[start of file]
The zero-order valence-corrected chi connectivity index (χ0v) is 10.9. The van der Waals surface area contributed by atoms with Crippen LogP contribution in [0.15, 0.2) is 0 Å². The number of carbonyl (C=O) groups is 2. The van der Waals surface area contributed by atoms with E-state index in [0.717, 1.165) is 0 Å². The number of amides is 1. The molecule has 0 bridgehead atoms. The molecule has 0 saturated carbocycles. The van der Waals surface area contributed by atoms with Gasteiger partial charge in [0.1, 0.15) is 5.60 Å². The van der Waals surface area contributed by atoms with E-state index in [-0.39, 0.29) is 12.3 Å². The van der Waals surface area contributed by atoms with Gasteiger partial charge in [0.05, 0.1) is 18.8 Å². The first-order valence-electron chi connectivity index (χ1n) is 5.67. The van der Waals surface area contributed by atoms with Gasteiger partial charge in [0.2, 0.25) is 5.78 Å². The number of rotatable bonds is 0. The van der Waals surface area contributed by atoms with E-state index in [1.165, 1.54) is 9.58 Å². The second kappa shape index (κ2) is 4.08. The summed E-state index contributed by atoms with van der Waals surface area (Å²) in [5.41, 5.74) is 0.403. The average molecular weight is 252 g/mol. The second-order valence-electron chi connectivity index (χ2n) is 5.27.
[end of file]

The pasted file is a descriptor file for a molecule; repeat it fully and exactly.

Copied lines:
The zero-order valence-corrected chi connectivity index (χ0v) is 10.9. The van der Waals surface area contributed by atoms with Crippen LogP contribution in [0.15, 0.2) is 0 Å². The number of carbonyl (C=O) groups is 2. The van der Waals surface area contributed by atoms with E-state index in [0.717, 1.165) is 0 Å². The number of amides is 1. The molecule has 0 bridgehead atoms. The molecule has 0 saturated carbocycles. The van der Waals surface area contributed by atoms with Gasteiger partial charge in [0.1, 0.15) is 5.60 Å². The van der Waals surface area contributed by atoms with E-state index in [-0.39, 0.29) is 12.3 Å². The van der Waals surface area contributed by atoms with Gasteiger partial charge in [0.05, 0.1) is 18.8 Å². The first-order valence-electron chi connectivity index (χ1n) is 5.67. The van der Waals surface area contributed by atoms with Gasteiger partial charge in [0.2, 0.25) is 5.78 Å². The number of rotatable bonds is 0. The van der Waals surface area contributed by atoms with E-state index in [1.165, 1.54) is 9.58 Å². The second kappa shape index (κ2) is 4.08. The summed E-state index contributed by atoms with van der Waals surface area (Å²) in [5.41, 5.74) is 0.403. The average molecular weight is 252 g/mol. The second-order valence-electron chi connectivity index (χ2n) is 5.27.